Fair and Flexible pricing

Archived from groups: alt.cellular.sprintpcs (More info?)

I just saw one of the new Fair and Flexible pricing brochures today, and
I have to say... MAN! Its a tad on the expensive side.

700 minutes on the regular fixed pricing plan is $50, but on Fair and
Flexible, its like $75! F&F does help out I guess for people who
occasionally go over their minutes, but it doesn't help out the high-end
user at all, IMO.

Also, the brochure was very confusing to understand.

Eric
28 answers Last reply
More about fair flexible pricing
  1. Archived from groups: alt.cellular.sprintpcs (More info?)

    Eric <caperenewal@webtv.net> wrote:
    > 700 minutes on the regular fixed pricing plan is $50, but on Fair and
    > Flexible, its like $75! F&F does help out I guess for people who
    > occasionally go over their minutes, but it doesn't help out the high-end
    > user at all, IMO.

    Of course not - that's not who it was designed for.

    --
    JustThe.net Internet & New Media Services, Apple Valley, CA PGP: 0xE3AE35ED
    Steven J. Sobol, Geek In Charge / 888.480.4NET (4638) / sjsobol@JustThe.net
    Domain Names, $9.95/yr, 24x7 service: http://DomainNames.JustThe.net/
    "someone once called me a sofa, but i didn't feel compelled to rush out and buy
    slip covers." -adam brower * Hiroshima '45, Chernobyl '86, Windows 98/2000/2003
  2. Archived from groups: alt.cellular.sprintpcs (More info?)

    (Steven J Sobol) wrote:
    <<Of course not - that's not who it was designed for. >>

    I know it is designed for a low-end user... but the wording and how the
    brochure is laid out looks really poor. If a store has none of the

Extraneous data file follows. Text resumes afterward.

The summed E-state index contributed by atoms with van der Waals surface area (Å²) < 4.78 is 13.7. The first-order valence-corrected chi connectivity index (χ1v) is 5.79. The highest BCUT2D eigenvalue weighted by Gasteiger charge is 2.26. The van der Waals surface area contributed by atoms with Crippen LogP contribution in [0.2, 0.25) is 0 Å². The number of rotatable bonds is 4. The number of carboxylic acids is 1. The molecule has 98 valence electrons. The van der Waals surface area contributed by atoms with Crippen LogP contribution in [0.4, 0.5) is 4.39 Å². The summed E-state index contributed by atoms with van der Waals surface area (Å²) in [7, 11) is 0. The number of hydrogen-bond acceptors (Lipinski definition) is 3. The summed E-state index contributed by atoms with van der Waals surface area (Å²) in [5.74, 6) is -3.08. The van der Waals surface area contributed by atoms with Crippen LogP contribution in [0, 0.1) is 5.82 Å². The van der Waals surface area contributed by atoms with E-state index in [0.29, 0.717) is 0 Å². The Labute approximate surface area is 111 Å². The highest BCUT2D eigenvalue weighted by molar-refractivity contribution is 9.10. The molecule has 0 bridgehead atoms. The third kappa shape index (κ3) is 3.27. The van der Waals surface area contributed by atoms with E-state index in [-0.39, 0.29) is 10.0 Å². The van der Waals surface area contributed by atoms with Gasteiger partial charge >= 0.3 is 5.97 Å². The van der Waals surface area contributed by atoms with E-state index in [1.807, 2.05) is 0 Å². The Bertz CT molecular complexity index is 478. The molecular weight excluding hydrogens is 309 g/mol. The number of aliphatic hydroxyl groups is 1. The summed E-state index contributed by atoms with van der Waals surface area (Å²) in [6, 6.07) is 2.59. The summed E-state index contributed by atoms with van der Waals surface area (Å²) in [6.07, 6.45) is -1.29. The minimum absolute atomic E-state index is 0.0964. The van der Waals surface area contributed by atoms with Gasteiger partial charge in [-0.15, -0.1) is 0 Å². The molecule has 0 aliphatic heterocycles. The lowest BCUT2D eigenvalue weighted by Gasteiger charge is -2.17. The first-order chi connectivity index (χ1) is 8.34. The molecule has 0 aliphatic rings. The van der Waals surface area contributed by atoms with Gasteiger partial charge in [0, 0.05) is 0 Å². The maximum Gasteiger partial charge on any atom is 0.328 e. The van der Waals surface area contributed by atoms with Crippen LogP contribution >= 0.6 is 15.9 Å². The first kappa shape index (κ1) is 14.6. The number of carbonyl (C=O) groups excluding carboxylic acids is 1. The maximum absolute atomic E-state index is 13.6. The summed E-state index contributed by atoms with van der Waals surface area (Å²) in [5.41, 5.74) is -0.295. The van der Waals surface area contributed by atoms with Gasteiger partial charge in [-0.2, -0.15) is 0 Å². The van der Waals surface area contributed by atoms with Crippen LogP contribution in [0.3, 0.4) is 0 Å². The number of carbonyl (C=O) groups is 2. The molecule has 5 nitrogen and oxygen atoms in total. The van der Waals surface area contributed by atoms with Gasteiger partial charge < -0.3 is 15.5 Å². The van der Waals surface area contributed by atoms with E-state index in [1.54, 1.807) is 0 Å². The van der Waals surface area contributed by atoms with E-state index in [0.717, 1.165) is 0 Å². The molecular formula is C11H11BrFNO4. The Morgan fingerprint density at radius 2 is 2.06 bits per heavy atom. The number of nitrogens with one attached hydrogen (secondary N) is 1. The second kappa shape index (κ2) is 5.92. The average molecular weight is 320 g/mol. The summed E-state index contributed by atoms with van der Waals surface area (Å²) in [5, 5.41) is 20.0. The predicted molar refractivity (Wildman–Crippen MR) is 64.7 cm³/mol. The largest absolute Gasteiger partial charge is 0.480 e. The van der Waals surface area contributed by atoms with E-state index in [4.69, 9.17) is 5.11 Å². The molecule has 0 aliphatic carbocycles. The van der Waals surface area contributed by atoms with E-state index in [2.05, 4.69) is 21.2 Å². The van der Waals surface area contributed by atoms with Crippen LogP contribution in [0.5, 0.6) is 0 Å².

regular brochures in stock, the F&F ones make Sprint look extremely
    expensive on all levels.

    Eric
  3. Archived from groups: alt.cellular.sprintpcs (More info?)

    "Eric" <caperenewal@webtv.net> wrote in message
    news:6875-40AA6247-681@storefull-3232.bay.webtv.net...
    > I just saw one of the new Fair and Flexible pricing brochures today, and
    > I have to say... MAN! Its a tad on the expensive side.
    >
    > 700 minutes on the regular fixed pricing plan is $50, but on Fair and
    > Flexible, its like $75! F&F does help out I guess for people who
    > occasionally go over their minutes, but it doesn't help out the high-end
    > user at all, IMO.

    Why would it? It's for the low end user who finds a need for more minutes on
    occasion.

    Bob
  4. Archived from groups: alt.cellular.sprintpcs (More info?)

    In article <6875-40AA6247-681@storefull-3232.bay.webtv.net>,
    caperenewal@webtv.net (Eric) wrote:

    > I just saw one of the new Fair and Flexible pricing brochures today, and
    > I have to say... MAN! Its a tad on the expensive side.
    >
    > 700 minutes on the regular fixed pricing plan is $50, but on Fair and
    > Flexible, its like $75! F&F does help out I guess for people who
    > occasionally go over their minutes, but it doesn't help out the high-end
    > user at all, IMO.
    >
    > Also, the brochure was very confusing to understand.

    SprintPCS apparently agrees its confusing as they doubled their
    advertising Budget (to $100 Million) to roll it out.

    http://www.americasnetwork.com/americasnetwork/article/articleDetail.jsp?
    id=95079

    "A lot of people aren't going to be familiar with this, so you have to
    heavy-up on advertising"
  5. Archived from groups: alt.cellular.sprintpcs (More info?)

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    Eric <caperenewal@webtv.net> wrote:
    > I just saw one of the new Fair and Flexible pricing brochures today, and
    > I have to say... MAN! Its a tad on the expensive side.
    >
    > 700 minutes on the regular fixed pricing plan is $50, but on Fair and
    > Flexible, its like $75! F&F does help out I guess for people who